Why the velocity $v$ is taken as value and not as definition in special relativity equations?

Why the velocity $$v$$ is taken as a value and the definition of velocity not applied on a relativistic equations?

The equations of time dilation and length contractions as we know are
$$L = {L_0}{\left( {1 - {{{v^2}} \over {{c^2}}}} \right)^{{1 \over 2}}}$$ and
$$\Delta t = {{\Delta {t_0}} \over {{{\left( {1 - {{{v^2}} \over {{c^2}}}} \right)}^{{1 \over 2}}}}}$$
Here, $${\Delta {t_0}}$$ is time interval between two events, and $${L_0}$$ is length in rest frame. An observer moving with velocity $$v$$ measures the time interval $$\Delta t$$ and the length $$L$$.

The velocity $$v$$ that I am using has some value and for some reason I take it as a value and do not apply the definition
$$v = {{dx} \over {dt}} = \mathop {\lim }\limits_{\Delta t \to 0} {{\Delta x} \over {\Delta t}} = \mathop {\lim }\limits_{t \to {t_0}} {{x - {x_0}} \over {t - {t_0}}}$$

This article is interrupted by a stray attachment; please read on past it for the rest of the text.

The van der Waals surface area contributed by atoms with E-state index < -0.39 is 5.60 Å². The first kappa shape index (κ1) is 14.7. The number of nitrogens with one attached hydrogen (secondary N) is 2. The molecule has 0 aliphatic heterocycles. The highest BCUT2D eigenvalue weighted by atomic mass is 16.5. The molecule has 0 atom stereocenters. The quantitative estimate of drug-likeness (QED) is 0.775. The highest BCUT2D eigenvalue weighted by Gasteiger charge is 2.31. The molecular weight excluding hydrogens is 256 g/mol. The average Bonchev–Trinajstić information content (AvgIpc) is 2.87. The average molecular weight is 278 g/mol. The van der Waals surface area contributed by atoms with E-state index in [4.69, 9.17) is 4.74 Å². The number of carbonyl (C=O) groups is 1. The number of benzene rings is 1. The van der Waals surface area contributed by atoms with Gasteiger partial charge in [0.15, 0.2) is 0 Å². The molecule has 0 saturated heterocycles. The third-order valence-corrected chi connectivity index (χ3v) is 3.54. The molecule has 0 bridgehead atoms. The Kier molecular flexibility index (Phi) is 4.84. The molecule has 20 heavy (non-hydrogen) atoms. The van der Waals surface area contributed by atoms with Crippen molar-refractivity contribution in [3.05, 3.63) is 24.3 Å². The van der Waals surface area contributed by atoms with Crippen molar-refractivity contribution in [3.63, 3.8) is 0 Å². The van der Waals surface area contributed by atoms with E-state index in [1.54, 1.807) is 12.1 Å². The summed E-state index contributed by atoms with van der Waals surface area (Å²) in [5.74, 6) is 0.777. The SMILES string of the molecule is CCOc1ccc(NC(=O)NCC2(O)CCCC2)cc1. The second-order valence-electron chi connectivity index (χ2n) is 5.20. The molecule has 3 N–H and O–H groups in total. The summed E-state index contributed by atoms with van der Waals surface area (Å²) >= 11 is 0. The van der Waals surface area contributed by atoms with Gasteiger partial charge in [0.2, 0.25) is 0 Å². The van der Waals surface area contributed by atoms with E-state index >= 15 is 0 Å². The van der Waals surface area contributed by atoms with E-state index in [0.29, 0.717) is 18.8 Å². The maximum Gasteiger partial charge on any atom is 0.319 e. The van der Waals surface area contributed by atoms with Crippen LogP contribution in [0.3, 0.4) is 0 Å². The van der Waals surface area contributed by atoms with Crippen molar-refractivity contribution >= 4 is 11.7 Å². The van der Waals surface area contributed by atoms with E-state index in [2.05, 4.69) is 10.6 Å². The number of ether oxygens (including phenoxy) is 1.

Velocity as I know is "change in displacement over change in time". Let's take length contraction equation, as the length contract there must be some variation for the end points of a rod (say) to move across a point, causing change in $$v$$. So, why I am not taking some relativistic equation of $$v$$ here in the equation. I feel, somehow there is some connection between length contraction, time dilation and this velocity. There must be something in this $$v$$ which is not factored in these equations.

• Would the fact that $v$ represents the velocity of the moving frame (relative to a frame considered stationary) help see why it's a constant value? – Kyle Kanos Jul 5 '19 at 14:22
• @kyle the moving frame will have contraction, and the question remains the same. – Roopesh Singh Jul 5 '19 at 16:37
• The frame doesn't have a contraction, but objects within the two frames will have different lengths based on the relative speed of the moving vs stationary frame. – Kyle Kanos Jul 5 '19 at 18:10
• Even though a stationary observer will see an object as contracted, the front of that object will pass by him with the same velocity $v$ as the rear of that object. – Bill Watts Jul 5 '19 at 22:55
• @KyleKanos Why not? Isn't frame all about space-time? – Roopesh Singh Jul 8 '19 at 13:17